‘Petrified’ single father breaks down over debts and bills

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The cost of living crisis has led to more and more families across the country choosing whether to heat their homes or pay for food. According to Resolution Foundation’s predictions, the poorest quarter of households in Briton will see their real incomes drop by six percent by next year. However, new research from the Trussell Trust has found 40 percent of people claiming benefits are already skipping meals to survive. A Channel 4 documentary followed three Britons struggling to make ends meet, including one single father on Universal Credit and in debt.

The Channel 4 documentary, Broke: Britain’s Debt Emergency, focused on Citizens Advice, a free independent service that helps those in need, including those struggling to repay insurmountable debts. Data the organisation collected found a “client on Universal Credit had £15 at the end of each month, after paying monthly outgoings. This year, they have minus 72p.”

Paulo, a single dad to his nine-year-old son living in Salford, Greater Manchester, received Universal Credit and child benefits as his sole income after he gave up his hotel work to care for his son full-time. 

He told the programme that he had bailiffs knocking on his door, trying to take all his son’s birthday and Christmas presents due to the multiple debts he owed. As a result, Paulo said he was paranoid and fearful, often curtain twitching and checking who is outside. 

He then made a call to Citizens Advice, but started to break down as he told the debt advisor: “The bailiffs are going to come and I’m nervous, you know? I have nothing in the fridge at all. My electricity is down to £2, I need to get myself out of this situation.” 

Unfortunately, Paulo had so many debts – such as council tax arrears, utility bills, and unpaid fines – he did not know which debt the bailiffs were trying to collect as he was advised to meet a repayment agreement with the lenders. According to the documentary, he was being chased by multiple lenders as his debts had been sold to debt collection agencies.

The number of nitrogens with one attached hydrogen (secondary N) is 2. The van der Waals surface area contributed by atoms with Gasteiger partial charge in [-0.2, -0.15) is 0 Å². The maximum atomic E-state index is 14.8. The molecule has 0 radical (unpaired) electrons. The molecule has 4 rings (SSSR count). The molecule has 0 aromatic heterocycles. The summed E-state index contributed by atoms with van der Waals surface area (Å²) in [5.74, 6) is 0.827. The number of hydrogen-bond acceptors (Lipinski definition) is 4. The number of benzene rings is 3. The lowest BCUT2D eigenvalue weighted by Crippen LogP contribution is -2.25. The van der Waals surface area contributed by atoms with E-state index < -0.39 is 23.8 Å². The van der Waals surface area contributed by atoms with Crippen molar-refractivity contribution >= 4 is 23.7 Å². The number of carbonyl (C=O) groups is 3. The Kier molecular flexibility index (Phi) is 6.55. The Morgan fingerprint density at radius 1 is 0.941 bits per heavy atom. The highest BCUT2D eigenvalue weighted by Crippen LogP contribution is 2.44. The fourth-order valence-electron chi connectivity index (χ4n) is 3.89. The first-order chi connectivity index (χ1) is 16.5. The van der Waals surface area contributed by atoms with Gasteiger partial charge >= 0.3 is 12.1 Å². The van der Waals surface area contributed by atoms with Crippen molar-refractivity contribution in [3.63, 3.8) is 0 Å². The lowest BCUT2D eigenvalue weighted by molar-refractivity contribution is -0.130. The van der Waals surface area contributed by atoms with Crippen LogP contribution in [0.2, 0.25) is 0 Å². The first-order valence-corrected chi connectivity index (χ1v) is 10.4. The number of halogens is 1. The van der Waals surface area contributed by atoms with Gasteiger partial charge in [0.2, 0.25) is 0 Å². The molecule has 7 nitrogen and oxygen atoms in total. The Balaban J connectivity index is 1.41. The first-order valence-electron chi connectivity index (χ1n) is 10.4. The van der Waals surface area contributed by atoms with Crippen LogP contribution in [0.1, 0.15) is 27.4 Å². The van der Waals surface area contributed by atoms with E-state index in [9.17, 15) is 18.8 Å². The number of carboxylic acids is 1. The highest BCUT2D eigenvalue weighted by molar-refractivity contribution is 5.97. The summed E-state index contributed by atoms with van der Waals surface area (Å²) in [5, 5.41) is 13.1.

Paulo told the programme that he struggled to pay for all the building costs, and said: “Trying to keep on top of it all is physically impossible. It’s just mounting up and mounting up… You can’t survive, that’s the fear I have, being a single dad… I just don’t know what to do anymore and I am just petrified.”

According to the government website, if you are single and over 25 you receive £334.91 a month plus £290 in child benefits if your child is born after April 2017, totalling £624.91. In comparison, the ONS found the average weekly earnings were estimated at £611 for total pay, and £568 for regular pay in June this year. 

The Trussell Trust, a charity that has a network of food banks across the country, has seen an 81 percent increase in usage compared to five years ago. Not only this, but according to its website, 18 percent of those referred to the Trussell Trust’s food banks during the pandemic were single parents. This was twice more than the rate for the general population. 

Emma Revie, chief executive of the Trussell Trust has said: “How can anyone in this country stay warm and dry and buy food on just £248 a month after rent? People struggling in extreme poverty are pushed to the doors of food banks because they don’t have enough money to survive. Hunger in the UK isn’t about food – it’s about people not being able to afford the basics.

“We know we can change this. We need to change the conversation around poverty and take action together. We need government at all levels to commit to ending the need for food banks once and for all and to develop a plan to do so. It’s time for the government to make this a priority – to recognise that it must be an essential part of their levelling up agenda to work towards a hunger-free future where we can all afford the basics.”

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Paulo cried as he told the interviewers that by the time he has paid for bills with the £600 he receives he is left with nothing. He continued: “It’s not fair on [my son]…That’s the stress I’m under at the moment. It’s too much.”

Reports suggest Prime Minister Liz Truss had planned to raise benefits in line with wages as opposed to inflation, which the Legatum Institute suggested would push an extra 450,000 people into poverty.

She is currently under pressure to U-turn on this and instead raise benefits and Universal Credit in line with inflation.

According to the Centre for Social Justice (CSJ), 71 percent of people who receive Universal Credit take out debts from illegal money lenders, or loan sharks, to make ends meet. But this comes at a price due to the loans carrying high-interest rates. Additionally, the documentary found 45 percent of those who take out illegal loans do so to pay for everyday costs. 

Broke: Britain’s Debt Emergency: Dispatches is available on All 4. 

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